highest chord tone (e), we count to 13.
Now this chord really has too many notes for most purposes
-- so let omit some of the tones. If we omit the 5th and 11th and rearranged
the tones, we might end up with this version of a dominant 13th chord.:
(I would play the two lower notes with the left hand and
the b e' a' with the right hand.)
Progress check. Is the V13 chord shown above, an altered
- - - - - - -
If you're not sure, you might guess yes, since the e' and
a' are not part of the G7 chord. But no, this is not an altered dominant
chord because the e' and a' are, indeed, part of the C scale. You can
find them in the key of C major. (By the way, in these lessons, if I don't
say "minor" you can assume that I am talking about a major key.)
Creating an Altered Dominant. Remember, an altered
chord is a chord that has one or more of its chord tones changed from
what it normally would be in the scale Now, let's make an altered 13th
chord. Lets lower the 9th.. In other words, we'll change the a' to a'-flat..
For lack of a better name, I'll call this an dominant-alt-1
chord.or a V alt1. Just so you know, some people notate an altered dominant
chord with a triangle like symbol. Others notate it as G 13.-9
[NOTE: You may want to see a free movie that illustrates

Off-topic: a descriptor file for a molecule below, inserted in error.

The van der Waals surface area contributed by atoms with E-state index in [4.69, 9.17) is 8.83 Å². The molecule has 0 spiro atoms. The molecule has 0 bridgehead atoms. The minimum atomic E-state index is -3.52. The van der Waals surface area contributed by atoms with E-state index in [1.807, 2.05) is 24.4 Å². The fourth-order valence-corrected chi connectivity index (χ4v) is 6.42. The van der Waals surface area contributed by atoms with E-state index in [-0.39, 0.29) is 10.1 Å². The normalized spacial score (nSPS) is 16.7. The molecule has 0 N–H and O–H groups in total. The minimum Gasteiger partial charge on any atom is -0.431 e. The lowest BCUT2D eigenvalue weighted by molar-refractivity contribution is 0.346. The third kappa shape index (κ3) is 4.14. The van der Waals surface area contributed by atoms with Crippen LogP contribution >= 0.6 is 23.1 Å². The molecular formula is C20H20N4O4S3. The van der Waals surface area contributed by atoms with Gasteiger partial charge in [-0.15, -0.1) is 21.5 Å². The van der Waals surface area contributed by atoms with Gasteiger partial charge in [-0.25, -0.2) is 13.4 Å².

the same idea discussed here. If so, click on this link to Cool
Chord Progressions. Then look for the free sample lesson.]
As a help in finding this chord quickly in various keys,
I like to think of building a major triad on a tone a half-step below
the 7th of the chord. The 7th of this chord is f (f is seven
steps above the root g). A major triad a half step below f
is E-major. When thinking this way, we could notate the chord like this:
This time I put the three upper notes in the treble clef.
This makes it easier to see that these notes are easy to play with the
right hand. You should be able to recognize b-e-g# as an E major chord.
If not, rearrange the tones. Put the e on the bottom: e g# b. (Notice
that the a-flat is now notated as a g#. The tone g# is called the enharmonic
equivalent of a-flat.)
To build this chord quickly, play the
root and the seventh of the chord in the left hand. Then build
a major triad on a tone that is a half-step below the seventh of
the chord. Rearrange the tones of the major triad as desired for the sound
you like best.
To find this chord quickly in the key of C, I usually play
g and a higher f with the left hand and an E-major triad
with the right hand. This way of thinking is only for the purpose of finding
the chord quickly. From a pure theory pont of view, it is better to think
of it as a dominant 13th chord with a minor 9th.
When improvising or composing, you might choose to arpeggiate
the "E-major" chord or play it in different inversions. The
advantage of thinking of the upper three notes as making a major triad
makes it that it is easier to improvise or compose in this way.
Exercise: Play this dominant alt chord in the keys of G
. Then check your answer below. Hint: the dominant in the key of G is